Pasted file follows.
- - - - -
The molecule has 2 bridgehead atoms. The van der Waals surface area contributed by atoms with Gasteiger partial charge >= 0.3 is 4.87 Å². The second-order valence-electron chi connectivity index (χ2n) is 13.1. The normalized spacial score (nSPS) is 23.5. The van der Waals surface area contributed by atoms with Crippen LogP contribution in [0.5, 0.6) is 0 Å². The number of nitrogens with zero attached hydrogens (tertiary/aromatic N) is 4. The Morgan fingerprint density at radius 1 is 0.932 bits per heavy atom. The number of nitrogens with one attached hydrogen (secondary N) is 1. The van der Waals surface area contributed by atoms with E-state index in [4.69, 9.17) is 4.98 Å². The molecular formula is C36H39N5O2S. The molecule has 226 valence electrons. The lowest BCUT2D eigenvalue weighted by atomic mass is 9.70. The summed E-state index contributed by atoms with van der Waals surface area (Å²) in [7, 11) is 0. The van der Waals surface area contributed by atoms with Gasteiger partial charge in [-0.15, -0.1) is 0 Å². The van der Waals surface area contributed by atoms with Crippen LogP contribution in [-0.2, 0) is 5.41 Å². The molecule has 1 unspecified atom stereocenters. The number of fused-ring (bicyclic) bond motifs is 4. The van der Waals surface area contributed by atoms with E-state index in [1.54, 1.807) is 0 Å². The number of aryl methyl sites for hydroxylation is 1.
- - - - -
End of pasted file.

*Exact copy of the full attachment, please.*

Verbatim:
The molecule has 2 bridgehead atoms. The van der Waals surface area contributed by atoms with Gasteiger partial charge >= 0.3 is 4.87 Å². The second-order valence-electron chi connectivity index (χ2n) is 13.1. The normalized spacial score (nSPS) is 23.5. The van der Waals surface area contributed by atoms with Crippen LogP contribution in [0.5, 0.6) is 0 Å². The number of nitrogens with zero attached hydrogens (tertiary/aromatic N) is 4. The Morgan fingerprint density at radius 1 is 0.932 bits per heavy atom. The number of nitrogens with one attached hydrogen (secondary N) is 1. The van der Waals surface area contributed by atoms with E-state index in [4.69, 9.17) is 4.98 Å². The molecular formula is C36H39N5O2S. The molecule has 226 valence electrons. The lowest BCUT2D eigenvalue weighted by atomic mass is 9.70. The summed E-state index contributed by atoms with van der Waals surface area (Å²) in [7, 11) is 0. The van der Waals surface area contributed by atoms with Gasteiger partial charge in [-0.15, -0.1) is 0 Å². The van der Waals surface area contributed by atoms with Crippen LogP contribution in [-0.2, 0) is 5.41 Å². The molecule has 1 unspecified atom stereocenters. The number of fused-ring (bicyclic) bond motifs is 4. The van der Waals surface area contributed by atoms with E-state index in [1.54, 1.807) is 0 Å². The number of aryl methyl sites for hydroxylation is 1.